Fan mounting in Supermicro SC813M

Markess

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May 19, 2018
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In short: Any tricks for replacing the 40x28mm fans with 40x20mm (i.e. Noctua or similar)?

I bought an SC813M on Ebay that arrived with the fans lose inside and without the mid-plane fan holder that was in the original listing photos. The seller gave me the option of keeping as is or sending it back.

Since I had planned on replacing the fans anyway, I'm leaning toward keeping it. It's going to be a low power setup, so I didn't want four 50db fans screaming away in a ~30w system. Even without the fan tray, it was a good price. I can buy a fan tray on Ebay and still be ahead, but I'm not sure it would be easier to use one if I was replacing 40x28mm with 40x20mm fans.

Thought I'd ask though, if anyone had any tricks for "re-faning" these? My thought was to 3D print (or laser cut) something to mount over the existing lugs and/or through holes in the chassis, but if anyone had a clever workaround that didn't require me to spend hours designing something (I'm slow with CAD!), then even better!
 

kapone

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May 23, 2015
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Any chance you have space for "blower" type of fans? The ones in my pic are from Dell machines, but there are smaller fans that are not too loud.

IMG_0058.jpg
 
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Markess

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May 19, 2018
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Any chance you have space for "blower" type of fans? The ones in my pic are from Dell machines, but there are smaller fans that are not too loud.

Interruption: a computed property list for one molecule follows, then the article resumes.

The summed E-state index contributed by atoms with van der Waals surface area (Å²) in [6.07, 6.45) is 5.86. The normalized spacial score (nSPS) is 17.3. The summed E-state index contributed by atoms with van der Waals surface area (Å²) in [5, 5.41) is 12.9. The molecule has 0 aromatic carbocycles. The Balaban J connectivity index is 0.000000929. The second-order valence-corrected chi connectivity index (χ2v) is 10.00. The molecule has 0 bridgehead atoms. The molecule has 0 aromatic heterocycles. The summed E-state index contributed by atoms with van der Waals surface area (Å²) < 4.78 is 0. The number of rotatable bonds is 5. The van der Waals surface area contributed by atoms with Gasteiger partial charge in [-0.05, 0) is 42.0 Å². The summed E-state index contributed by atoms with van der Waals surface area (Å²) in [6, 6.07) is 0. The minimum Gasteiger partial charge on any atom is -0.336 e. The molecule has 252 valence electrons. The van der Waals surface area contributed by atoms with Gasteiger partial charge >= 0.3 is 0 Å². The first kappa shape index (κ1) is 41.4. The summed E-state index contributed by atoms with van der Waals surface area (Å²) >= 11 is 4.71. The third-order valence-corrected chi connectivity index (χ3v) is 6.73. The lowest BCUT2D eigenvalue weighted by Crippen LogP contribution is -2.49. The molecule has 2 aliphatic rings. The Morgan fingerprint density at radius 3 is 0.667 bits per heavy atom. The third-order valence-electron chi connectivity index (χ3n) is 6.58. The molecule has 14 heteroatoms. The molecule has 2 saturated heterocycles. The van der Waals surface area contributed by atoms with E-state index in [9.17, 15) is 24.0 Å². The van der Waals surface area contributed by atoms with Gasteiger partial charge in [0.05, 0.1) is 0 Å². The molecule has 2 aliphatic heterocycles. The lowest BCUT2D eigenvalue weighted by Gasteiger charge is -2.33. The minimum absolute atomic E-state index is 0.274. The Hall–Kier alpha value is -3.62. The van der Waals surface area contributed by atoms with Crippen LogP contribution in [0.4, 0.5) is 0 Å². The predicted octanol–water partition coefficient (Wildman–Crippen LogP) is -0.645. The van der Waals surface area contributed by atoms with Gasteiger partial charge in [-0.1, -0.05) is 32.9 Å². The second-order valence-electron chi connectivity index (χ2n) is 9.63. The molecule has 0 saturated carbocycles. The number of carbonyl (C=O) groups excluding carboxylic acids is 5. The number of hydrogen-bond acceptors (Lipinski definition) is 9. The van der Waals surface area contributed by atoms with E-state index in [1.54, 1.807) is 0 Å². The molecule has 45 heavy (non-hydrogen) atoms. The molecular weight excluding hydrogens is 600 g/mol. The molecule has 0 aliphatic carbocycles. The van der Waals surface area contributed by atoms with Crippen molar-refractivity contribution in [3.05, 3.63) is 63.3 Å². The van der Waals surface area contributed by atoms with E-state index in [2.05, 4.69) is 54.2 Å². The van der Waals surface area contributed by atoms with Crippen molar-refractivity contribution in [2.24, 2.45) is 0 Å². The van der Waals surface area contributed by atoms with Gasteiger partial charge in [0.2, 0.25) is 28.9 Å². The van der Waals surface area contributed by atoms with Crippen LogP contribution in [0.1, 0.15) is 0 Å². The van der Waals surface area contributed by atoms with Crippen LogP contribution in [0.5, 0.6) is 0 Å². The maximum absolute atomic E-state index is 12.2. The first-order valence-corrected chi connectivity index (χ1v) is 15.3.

That's certainly an idea. I'll have to take a look. The 813M was pretty shallow though, so I'm not sure if there will be room with an MATX motherboard.

I have to ask, what is that? I'm seeing a mining breakout board, a couple thin miniITX boards and an ATX board with a pico PSU, so I assume its not some OEM "Three Headed" server or anything. Too bad...they could have called it the Cerberus.
 

kapone

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It is indeed 3x systems in a single 1U chassis. This was my experiment in trying to to see if it'll even work (and it does! very well.).

The two ITX boards take direct 12v in and so does the picopsu, hence the mining power board which can use an HP power supply. The only output from the mining board is 12v. everything runs off of that.

The ATX board is a Supermicro X9SRL-F, that I use as a low power VM host for "critical" functions. Basically, this chassis is my "core" system(s), with a bare metal pfSense firewall, bare metal Windows DC and a low power ESXI host that runs a few critical functions.

Cooling worked great, even though there's a lot of hardware crammed in there.
Power efficiency was great. The entire thing (3x complete systems) idles at ~60w! That's with 3 motherboards, 64GB+8GB+8GB RAM, two CX3 10g cards and a few SSDs and USB sticks.
Space usage was obviously great. 3x systems in 1U!
Functionally, everything is accessible, with the two ITX systems from the front, and the Supermicro from the back.